All boats bound for New Zealand went via Rarotonga; this was how the Polynesians negotiated their way around the Pacific. Directions to destinations were known from a small number of ‘hubs’. From these hubs it was known how to get to the individual islands.
To find your island of choice, you first went to the hub that it could be reached from.
We didn’t stay long in Rarotonga, just long enough to re-stock our water and food and take the advice of their navigator tohunga. Some of us had relatives there, so there were hello’s to make, and then again more painful partings.
The people at Avura were friendly, but they wanted us to move on; they have enough of their own people to feed without having to look after us as well. They were pleased to help us, but also wanted us to be on our way. We were not the only ones who have stopped here on the way to Kupe’s land.
While in Rarotonga we needed to confirm our intended course. What we had heard was the words of Kupe, who had said “Kinsmen, I discovered a land at the setting place of the sun”. That meant south-west… but how far? The ocean is big, and land is small; we needed a better description if there was one to be had.
Our men spent a long time talking to the old tohunga, and he confirmed that our intention was correct. He had never made the journey himself, but he had learned the course from his tohunga, who in turn had learned it from his.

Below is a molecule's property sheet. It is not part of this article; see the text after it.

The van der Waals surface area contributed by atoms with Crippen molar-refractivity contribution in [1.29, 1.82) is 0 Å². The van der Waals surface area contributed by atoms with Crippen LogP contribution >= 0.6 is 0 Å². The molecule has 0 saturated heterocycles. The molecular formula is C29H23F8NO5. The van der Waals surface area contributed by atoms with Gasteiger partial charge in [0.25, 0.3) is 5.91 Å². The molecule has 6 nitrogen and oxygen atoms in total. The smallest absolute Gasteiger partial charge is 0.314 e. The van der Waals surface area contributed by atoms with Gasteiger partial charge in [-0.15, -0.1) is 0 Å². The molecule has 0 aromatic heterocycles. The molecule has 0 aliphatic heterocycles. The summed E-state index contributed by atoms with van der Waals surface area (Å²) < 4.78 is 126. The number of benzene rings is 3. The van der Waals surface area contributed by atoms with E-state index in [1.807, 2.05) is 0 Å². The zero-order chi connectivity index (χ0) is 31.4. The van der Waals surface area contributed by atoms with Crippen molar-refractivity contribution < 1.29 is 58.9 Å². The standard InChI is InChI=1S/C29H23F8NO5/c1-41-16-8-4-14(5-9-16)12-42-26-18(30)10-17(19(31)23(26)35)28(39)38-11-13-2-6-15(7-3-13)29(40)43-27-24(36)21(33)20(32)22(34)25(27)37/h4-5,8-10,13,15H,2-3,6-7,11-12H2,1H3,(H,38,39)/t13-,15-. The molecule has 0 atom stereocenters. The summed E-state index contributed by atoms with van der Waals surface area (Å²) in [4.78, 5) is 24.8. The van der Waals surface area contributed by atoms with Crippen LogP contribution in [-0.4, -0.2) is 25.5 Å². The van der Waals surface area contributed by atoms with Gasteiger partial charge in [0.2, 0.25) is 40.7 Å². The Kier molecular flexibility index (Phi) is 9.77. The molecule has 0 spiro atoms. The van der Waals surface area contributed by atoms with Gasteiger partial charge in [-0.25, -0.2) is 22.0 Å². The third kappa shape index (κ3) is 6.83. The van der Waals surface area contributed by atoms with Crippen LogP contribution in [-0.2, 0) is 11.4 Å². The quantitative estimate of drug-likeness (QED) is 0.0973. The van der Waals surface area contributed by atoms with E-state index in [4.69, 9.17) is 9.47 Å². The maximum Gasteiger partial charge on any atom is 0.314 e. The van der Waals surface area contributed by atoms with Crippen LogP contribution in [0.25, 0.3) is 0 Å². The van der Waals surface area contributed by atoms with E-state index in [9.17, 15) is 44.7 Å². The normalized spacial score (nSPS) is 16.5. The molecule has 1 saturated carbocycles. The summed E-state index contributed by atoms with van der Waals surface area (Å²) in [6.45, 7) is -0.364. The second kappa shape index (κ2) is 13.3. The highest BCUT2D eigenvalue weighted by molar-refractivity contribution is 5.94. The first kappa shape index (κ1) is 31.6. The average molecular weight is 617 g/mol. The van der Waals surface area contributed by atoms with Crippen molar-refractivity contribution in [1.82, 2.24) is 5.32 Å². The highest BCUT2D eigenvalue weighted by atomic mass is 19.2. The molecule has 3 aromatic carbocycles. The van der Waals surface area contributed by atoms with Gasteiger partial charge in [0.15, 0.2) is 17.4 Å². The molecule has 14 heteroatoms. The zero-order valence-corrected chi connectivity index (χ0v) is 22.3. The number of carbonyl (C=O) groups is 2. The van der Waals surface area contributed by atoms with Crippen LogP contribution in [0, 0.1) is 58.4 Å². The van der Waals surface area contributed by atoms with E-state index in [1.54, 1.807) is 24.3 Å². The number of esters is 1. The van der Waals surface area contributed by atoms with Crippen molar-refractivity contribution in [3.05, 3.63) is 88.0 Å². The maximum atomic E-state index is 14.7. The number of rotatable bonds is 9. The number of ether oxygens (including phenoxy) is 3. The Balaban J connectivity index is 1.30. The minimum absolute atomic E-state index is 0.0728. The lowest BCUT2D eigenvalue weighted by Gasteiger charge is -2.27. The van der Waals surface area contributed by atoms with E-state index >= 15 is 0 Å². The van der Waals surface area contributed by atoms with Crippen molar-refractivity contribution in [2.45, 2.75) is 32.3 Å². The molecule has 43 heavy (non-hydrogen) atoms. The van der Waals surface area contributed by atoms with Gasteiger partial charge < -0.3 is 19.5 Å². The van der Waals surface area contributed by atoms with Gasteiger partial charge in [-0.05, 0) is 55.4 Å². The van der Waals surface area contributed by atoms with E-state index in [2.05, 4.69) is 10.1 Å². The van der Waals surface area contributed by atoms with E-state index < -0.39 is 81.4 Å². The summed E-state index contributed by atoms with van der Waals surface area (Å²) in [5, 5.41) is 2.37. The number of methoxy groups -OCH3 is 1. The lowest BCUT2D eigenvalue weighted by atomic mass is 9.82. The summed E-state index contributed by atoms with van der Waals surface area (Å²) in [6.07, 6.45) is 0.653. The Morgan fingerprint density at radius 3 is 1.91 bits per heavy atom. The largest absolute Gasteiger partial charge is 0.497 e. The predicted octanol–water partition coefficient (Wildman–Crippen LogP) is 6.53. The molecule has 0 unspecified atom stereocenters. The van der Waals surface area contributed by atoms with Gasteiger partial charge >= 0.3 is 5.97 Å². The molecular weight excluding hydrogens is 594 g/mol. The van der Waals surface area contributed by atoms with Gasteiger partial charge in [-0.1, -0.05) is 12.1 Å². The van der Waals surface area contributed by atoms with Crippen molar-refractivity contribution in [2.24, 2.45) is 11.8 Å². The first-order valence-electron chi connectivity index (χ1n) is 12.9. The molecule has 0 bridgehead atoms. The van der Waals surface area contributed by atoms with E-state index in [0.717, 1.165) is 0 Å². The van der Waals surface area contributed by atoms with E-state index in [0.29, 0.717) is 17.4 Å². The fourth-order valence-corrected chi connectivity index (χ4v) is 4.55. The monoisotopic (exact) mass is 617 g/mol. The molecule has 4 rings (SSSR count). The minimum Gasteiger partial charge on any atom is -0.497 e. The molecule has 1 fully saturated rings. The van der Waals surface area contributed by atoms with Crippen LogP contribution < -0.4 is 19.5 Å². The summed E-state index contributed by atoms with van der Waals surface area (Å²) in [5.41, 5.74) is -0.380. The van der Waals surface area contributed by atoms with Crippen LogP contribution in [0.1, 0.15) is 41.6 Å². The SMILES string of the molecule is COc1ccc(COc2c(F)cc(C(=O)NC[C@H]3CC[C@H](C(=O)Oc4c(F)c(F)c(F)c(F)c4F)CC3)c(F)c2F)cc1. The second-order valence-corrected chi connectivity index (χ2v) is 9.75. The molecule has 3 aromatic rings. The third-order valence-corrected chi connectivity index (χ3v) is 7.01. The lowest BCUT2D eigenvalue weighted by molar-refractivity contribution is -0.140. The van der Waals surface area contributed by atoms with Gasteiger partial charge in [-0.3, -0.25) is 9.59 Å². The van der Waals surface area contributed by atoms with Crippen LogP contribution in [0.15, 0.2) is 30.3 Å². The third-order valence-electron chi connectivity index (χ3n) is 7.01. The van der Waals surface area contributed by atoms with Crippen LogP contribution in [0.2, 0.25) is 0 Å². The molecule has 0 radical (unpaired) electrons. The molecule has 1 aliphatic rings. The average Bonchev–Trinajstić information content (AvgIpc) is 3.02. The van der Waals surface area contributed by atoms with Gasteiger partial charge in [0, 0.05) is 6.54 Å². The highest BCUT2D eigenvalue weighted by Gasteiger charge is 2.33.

The old man told them there was another island on the way where we could get water. ‘Rangitahua’, was about three weeks away from here in fair conditions. From there we should follow the same course for another week or so, and we would find Kupe’s big and misty land.
The old man gave them the directions that had been given to him, and our men repeated it until it was firmly remembered; ‘lay the bows of the waka to the cloud pillar that lies to the south west. At nightfall steer towards the star Atua-tahi. Hold to the left of Mango-roa and at day break continue towards the cloud pillar’.
These were the exact words of Kupe.
Though we got little more than basic provisions, the Gods smiled on us in Rarotonga. We are now joined by another; Te Awe, a local navigator. He will be our guide to New Zealand.
So we set out on the ocean again, but this time we do so with a new emotion; trepidation.
We now know where we were going, but it is a very long way. We have never met anyone that has done this before. None of us has ever been South-West of Rarotonga… there is nothing South-West of Rarotonga unless you go really, really far.
None of us has ever been on a voyage so long, and none of the men has held ever a single course for so long.
As Rarotonga disappears into the haze, we forever leave behind all that we have ever known, and for the first time we fear for what will become of us.
May the gods be with us.”
The famous Polynesian navigator Kupe had said “Kinsmen, I discovered a land at the setting place of the sun “.
If the crew of the Kurahaupo had applied that instruction “the place of the setting sun” to their departure point, Raiatea, then the next land they would have encountered would have been very white, and very very cold. In Polynesian navigation, the point of departure was crucial.